The insect order Hymenoptera is one of the largest orders in the animal kingdom with nearly 200,000 described species of ants, bees, wasps, sawflies and more. Hymenoptera is made up of both social and solitary bee and wasp species, many of which are common urban pests. Carpenter bees, mud dauber wasps, and cicada killer wasps are the most commonly managed solitary Hymenoptera species in the country. With the exception of ants, paper wasps and yellow jackets are the most commonly managed social Hymenoptera pests on urban and suburban properties. While all yellow jacket species construct nests from raw materials collected from the environment, some species build above ground nests in trees, shrubs, on structures, and within structures, while other species build nests within ground burrows on residential and commercial properties. While encountering an above ground nest near or within a home is certainly alarming, people are more likely to anger ground nesting species after accidentally disturbing their obscured nests.
When one or a few indoor wasps are found, homeowners can carefully eliminate the pests with a vacuum, but more extensive infestations should be handled by a licensed and trained pest control professional. Rather than using traditional insecticide sprays, pest control professionals often use a vacuum to remove wasps and nesting materials within wall voids, and trowels are often used to dislodge or expose nests in hard-to-reach locations. Vacuums are also commonly used for removing wasps and nesting material from ground burrows. Since ground-nesting wasps often excavate additional entry roots near the burrow, pest control professionals must pinpoint each alternate entrance before filling them with soil to prevent wasps from escaping while the nest is being treated. After all wasp inhabitants are sucked from their ground burrow and into a vacuum, the nest material is removed. Removing wasp nests is a dangerous undertaking, which is why pest control professionals wear protective clothing while dealing with social wasps and their nests. The best time to remove a wasp nest is during the morning or evening when the weather is cool and all wasps are likely present within the nest. Disturbing wasp nests either accidentally or deliberately during a removal effort is the most common cause of fatal envenomation incidents.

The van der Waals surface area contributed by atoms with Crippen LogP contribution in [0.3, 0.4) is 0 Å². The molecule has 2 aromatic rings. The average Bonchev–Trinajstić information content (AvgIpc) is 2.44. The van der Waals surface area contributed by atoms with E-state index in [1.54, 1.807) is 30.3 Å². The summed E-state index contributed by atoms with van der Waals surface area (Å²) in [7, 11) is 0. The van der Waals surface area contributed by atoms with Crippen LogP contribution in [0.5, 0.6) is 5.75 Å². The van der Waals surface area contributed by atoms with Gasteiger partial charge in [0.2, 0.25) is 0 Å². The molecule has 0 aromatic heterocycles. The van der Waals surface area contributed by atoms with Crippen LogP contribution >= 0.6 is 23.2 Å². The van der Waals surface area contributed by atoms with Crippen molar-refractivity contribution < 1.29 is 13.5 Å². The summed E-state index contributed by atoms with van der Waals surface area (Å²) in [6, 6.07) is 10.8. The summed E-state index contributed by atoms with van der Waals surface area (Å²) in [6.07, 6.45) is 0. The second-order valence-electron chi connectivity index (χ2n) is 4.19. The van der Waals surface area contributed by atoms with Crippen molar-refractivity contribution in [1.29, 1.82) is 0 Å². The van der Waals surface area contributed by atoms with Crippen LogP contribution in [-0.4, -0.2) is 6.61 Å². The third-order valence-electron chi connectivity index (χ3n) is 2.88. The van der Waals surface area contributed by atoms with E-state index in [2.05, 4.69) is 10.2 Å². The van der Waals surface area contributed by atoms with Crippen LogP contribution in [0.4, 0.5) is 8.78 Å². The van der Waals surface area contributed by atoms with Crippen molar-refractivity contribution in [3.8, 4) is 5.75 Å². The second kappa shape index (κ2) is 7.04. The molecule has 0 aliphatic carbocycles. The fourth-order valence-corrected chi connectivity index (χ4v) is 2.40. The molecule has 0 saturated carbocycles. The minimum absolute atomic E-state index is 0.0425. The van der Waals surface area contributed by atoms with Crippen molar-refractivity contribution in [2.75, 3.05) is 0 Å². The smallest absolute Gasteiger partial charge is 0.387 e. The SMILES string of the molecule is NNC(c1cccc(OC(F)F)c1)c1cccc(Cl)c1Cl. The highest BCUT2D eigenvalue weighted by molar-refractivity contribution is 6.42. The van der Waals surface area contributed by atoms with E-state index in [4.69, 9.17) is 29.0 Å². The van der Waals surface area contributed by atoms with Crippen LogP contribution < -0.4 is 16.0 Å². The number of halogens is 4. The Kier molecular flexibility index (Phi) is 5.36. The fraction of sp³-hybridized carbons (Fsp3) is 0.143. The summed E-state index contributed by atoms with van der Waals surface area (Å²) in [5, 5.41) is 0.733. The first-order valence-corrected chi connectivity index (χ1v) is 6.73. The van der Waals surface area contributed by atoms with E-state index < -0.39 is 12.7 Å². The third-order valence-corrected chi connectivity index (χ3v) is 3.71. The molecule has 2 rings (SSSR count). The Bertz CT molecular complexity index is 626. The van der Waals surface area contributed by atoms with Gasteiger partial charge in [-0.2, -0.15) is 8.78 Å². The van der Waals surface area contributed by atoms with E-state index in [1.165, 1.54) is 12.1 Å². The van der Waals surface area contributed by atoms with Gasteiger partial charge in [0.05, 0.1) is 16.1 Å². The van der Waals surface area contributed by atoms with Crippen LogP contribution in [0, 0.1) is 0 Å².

Have you ever attempted to remove a wasp nest without professional intervention?